My report for Demos, The Dead Generalist, was then a serious threat to the continuance of the Whitehall civil service. They saw me off, as they have every attempt since at substantive reform.
The Daily Mail continues to specialise in fake news on paper and now online. Any attempt to regulate it is met with the PC trump card of shackling a ‘free press’.
The term ‘free press’ applies in truth to a handful of people: the pair of dysfunctional weirdoes at the helm of the Daily Mail, the octogenarian megalomaniac at News Corp, the reclusive brothers for the Telegraph, a porn king at the Express, and the morally superior North London liberal elite at The Guardian.
The rest of us, nearly all of us, don’t have a free press. Except now, we have our own. It’s called social media. This piece would never have seen the light of day without it. (If reading this in other countries, please insert your own set of newspapers and owners)
Journalism was once about reporting. Until about 30 years ago, some of the traditional news media could even be relied upon as sources in learned books and journals.
In early 2000, when I was a partner at PwC, we recruited as a consultant a journalist from the BBC. ‘Why had he left such a high status occupation?’
George replied that he used to go somewhere like Northern Ireland during the ‘troubles’, and observe, interview and file his report.
Now his editors in London decide on the story and he is sent to compile appropriate video and interviews to ‘make’ the item for the 9 O’Clock News.
What might be termed story-based journalism: aka policy-based evidence.
George the reporter had become George the story-filler. Tedious. This was the time when BBC News and Current Affairs, without debate, replaced its Reithian remit to ‘Educate and Inform’ with his third objective to ‘Entertain’.
John Humphrys and the Conservative Party’s Jeremy Paxman have always been there with their gladiator interviews. They always entertain but rarely shed light on some complex issues.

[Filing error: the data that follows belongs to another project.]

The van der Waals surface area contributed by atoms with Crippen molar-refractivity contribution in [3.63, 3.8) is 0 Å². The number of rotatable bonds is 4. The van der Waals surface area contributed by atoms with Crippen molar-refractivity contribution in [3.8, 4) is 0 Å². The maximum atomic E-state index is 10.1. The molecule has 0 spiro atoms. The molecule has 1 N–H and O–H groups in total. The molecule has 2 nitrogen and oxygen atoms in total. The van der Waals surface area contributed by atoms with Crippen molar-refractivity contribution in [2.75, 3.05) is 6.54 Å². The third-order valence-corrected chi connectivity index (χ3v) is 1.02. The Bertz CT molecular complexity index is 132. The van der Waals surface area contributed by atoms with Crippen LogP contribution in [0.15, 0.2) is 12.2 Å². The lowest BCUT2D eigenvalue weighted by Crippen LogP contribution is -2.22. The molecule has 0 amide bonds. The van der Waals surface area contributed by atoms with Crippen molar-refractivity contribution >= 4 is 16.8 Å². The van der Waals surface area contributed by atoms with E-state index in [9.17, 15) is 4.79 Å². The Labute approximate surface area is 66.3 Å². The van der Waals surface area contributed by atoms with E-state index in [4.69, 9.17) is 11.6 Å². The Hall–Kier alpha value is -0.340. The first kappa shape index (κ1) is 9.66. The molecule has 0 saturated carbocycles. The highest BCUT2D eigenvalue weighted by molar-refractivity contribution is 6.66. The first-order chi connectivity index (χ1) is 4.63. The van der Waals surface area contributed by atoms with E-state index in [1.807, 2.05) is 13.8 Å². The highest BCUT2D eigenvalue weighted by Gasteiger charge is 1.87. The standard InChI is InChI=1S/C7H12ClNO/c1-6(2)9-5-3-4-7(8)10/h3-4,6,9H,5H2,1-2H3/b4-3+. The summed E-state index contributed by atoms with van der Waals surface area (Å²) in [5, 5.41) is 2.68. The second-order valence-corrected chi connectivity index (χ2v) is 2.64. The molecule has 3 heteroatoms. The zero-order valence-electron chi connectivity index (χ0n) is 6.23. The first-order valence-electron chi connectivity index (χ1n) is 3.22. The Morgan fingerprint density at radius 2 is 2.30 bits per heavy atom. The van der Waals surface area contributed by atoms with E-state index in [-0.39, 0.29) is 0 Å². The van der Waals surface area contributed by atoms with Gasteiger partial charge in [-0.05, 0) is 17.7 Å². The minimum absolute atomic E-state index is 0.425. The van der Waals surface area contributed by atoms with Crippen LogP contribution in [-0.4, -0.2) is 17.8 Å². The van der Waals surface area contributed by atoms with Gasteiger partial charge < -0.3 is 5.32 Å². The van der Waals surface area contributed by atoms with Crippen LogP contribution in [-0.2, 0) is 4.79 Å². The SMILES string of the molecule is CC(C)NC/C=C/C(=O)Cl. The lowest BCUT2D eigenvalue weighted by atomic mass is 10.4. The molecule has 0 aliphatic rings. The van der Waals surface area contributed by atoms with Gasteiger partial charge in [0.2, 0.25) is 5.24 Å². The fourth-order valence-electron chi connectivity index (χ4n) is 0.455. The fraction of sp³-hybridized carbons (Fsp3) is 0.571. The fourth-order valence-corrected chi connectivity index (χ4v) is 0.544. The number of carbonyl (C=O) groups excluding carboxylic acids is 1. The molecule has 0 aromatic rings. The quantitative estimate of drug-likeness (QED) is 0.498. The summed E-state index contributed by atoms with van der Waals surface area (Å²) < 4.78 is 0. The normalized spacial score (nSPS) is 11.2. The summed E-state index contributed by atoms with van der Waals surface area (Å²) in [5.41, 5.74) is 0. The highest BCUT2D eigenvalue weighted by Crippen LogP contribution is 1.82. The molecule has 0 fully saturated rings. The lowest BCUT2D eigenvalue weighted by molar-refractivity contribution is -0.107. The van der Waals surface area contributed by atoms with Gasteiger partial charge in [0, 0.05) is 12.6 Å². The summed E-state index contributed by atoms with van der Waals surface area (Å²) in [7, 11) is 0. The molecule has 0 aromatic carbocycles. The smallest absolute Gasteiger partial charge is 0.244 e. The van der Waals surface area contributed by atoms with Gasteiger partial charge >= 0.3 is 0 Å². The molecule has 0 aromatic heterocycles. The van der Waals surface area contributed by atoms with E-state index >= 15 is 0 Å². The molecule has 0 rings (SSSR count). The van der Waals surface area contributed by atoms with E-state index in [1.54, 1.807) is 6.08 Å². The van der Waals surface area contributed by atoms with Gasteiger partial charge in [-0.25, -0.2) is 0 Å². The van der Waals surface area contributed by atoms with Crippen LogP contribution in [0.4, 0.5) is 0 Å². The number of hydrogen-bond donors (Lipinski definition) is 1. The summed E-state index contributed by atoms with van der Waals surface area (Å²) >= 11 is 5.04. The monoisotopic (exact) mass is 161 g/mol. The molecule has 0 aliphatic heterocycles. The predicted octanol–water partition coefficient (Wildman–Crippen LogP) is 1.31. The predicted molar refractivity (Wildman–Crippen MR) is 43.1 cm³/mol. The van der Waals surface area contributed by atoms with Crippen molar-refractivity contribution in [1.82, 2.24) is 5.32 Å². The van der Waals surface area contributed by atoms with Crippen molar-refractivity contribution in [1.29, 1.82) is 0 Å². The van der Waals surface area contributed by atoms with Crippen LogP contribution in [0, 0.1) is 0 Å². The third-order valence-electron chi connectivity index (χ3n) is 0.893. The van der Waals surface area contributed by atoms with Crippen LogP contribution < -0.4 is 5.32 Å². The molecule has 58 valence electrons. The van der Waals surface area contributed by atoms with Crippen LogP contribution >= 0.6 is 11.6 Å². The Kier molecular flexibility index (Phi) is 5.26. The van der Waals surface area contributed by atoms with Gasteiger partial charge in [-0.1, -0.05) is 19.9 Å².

No more talk please of fake news as a recent occurrence. It has simply been outed and used blatantly rather than with a sleight of hand. I think this may be an improvement.
But more than that, Brexit and Trump are, in part, reactions to post-truth government that has been conning the public for as long as I can remember (alongside post-truth banking, utilities, and pharma).
These ‘authentics’ – including Jeremy Corbyn – derive much of their popularity from straight talking – albeit we might not like what they are saying but at least he/she is speaking her/his mind.
The irony is that such straightness includes being straight about all of the politico-media world lying, themselves included!
The ‘meta’ story of every ‘people’s verdict’ is one of protest at the consequences of the bent and twisted political, electoral, democratic, and governmental systems we live under.
Elect the first black President – surely things will change now – listen to Obama’s speeches as to where he would like to go, and watch where he has to go because the system of party funding and corporate lobbying sends him there.
This, dear reader, is the problem. Not the social media on which you are reading this. Neither Brexit nor Trump will release us from this jam. But diversity of public comment and commentators provide hope.
Questions then arise:
Is this the way it is from now on: no truth, no reality, just adapt?
Does it matter?
Well, surely it must. Government cannot be run on the basis of illusion. That’s fun in the theatre. But illusion is no basis on which to run a health service, or the trains, or schools, or banking, or anything real.
The way governments work is set out in a country’s constitution. In none of them is there a requirement to use facts, real information, and to speak the truth. Policies can be based on an anecdote heard on a train, a good idea in the bath, or a personal preference.
The real results of policies are most often unrecorded or dissembled. Constitutions remain silent on all of this. Because at the time of their development the scale, demands on, and reach of government was a fraction of their role today.
Systems of government throughout the world have never been designed for their modern purposes.The answer to this shroud of forgery now throttling us is that all forms of fakery have to be banned by new constitutions. It’s that simple. Nothing else will do.
Starting with a Declaration of Information Rights, on which I’ll blog soon.